Butterflies of Scotland
- Purple Hairstreak (Favonius quercus)

Graphics via Wikimedia

Often seen fluttering around high up in oak trees on warm sunny July and early August days. Males have a glossy purple sheen on the upperside, females have two patches on the forewing only. The underside is light grey with a white streak, edged in black, running down the middle of both wings. The hindwings have a short tail with two orange spots at the base on the underside. It is common and widespread across southern and central England and Wales, becoming rarer and more isolated in the north as far as central Scotland. Males tend to stay high up in trees; females come down to lower levels to lay eggs. Both sexes feed mainly on honeydew although females are occasionally attracted to flowers whilst taking a break from egg laying.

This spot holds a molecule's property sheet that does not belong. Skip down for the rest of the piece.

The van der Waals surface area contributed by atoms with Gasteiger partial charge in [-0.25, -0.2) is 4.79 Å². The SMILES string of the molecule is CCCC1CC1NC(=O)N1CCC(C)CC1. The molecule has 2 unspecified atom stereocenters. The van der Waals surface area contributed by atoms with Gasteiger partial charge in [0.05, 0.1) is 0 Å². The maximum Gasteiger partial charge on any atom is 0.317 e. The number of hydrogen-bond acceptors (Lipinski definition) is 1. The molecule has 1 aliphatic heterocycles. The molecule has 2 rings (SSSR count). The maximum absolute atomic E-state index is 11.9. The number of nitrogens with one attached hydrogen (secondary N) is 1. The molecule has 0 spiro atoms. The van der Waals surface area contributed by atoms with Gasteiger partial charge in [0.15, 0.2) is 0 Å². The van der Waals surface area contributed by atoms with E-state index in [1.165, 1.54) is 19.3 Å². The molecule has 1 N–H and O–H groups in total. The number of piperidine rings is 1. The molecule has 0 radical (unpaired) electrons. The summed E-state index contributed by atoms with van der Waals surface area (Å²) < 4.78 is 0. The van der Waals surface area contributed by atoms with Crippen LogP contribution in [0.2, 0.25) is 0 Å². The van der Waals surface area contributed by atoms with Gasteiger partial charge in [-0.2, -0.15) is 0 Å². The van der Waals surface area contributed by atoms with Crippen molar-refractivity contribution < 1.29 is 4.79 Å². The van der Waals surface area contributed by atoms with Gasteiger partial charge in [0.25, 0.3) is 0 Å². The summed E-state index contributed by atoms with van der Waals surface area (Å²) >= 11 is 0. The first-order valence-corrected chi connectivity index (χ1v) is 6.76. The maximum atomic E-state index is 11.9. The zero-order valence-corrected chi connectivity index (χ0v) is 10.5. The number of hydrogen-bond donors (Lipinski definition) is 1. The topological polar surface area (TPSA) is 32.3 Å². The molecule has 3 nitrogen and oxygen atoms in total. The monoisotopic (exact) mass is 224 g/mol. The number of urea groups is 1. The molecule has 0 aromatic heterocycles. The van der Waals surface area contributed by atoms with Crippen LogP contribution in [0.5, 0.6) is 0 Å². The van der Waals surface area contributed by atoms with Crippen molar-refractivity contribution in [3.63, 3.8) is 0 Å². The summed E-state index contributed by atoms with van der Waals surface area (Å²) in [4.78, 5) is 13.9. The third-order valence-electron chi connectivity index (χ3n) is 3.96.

Eggs are laid singly at the base of oak buds in late summer ready to hatch the following spring as the buds break. Both Sessile Oak Quercus petraea and Pendunculate Oak Quercus robur, Britain's two native oaks are used and also some introduced species such as Turkey Oak Quercus cerris and Evergreen oak Quercus ilex. In winter the eggs are easily found on close examination of bare branches. The caterpillar is fully developed inside the egg after two or three weeks but doesn't hatch until the spring whereupon it burrows into the flower buds to feed safely concealed. As it gets larger and the buds open it spins a silken retreat and feeds only at night. The caterpillar is dark red-brown and has a darker brown line along its back and paler oblique line along each side. It is very difficult to find due to its resemblance with a brown leaf-flower bud. Pupation usually takes place in the leaf litter where it is tended by ants who bury them, but also sometimes in a crevice in the bark of the foodplant. There is one brood a year with adults on the wing in July and August.

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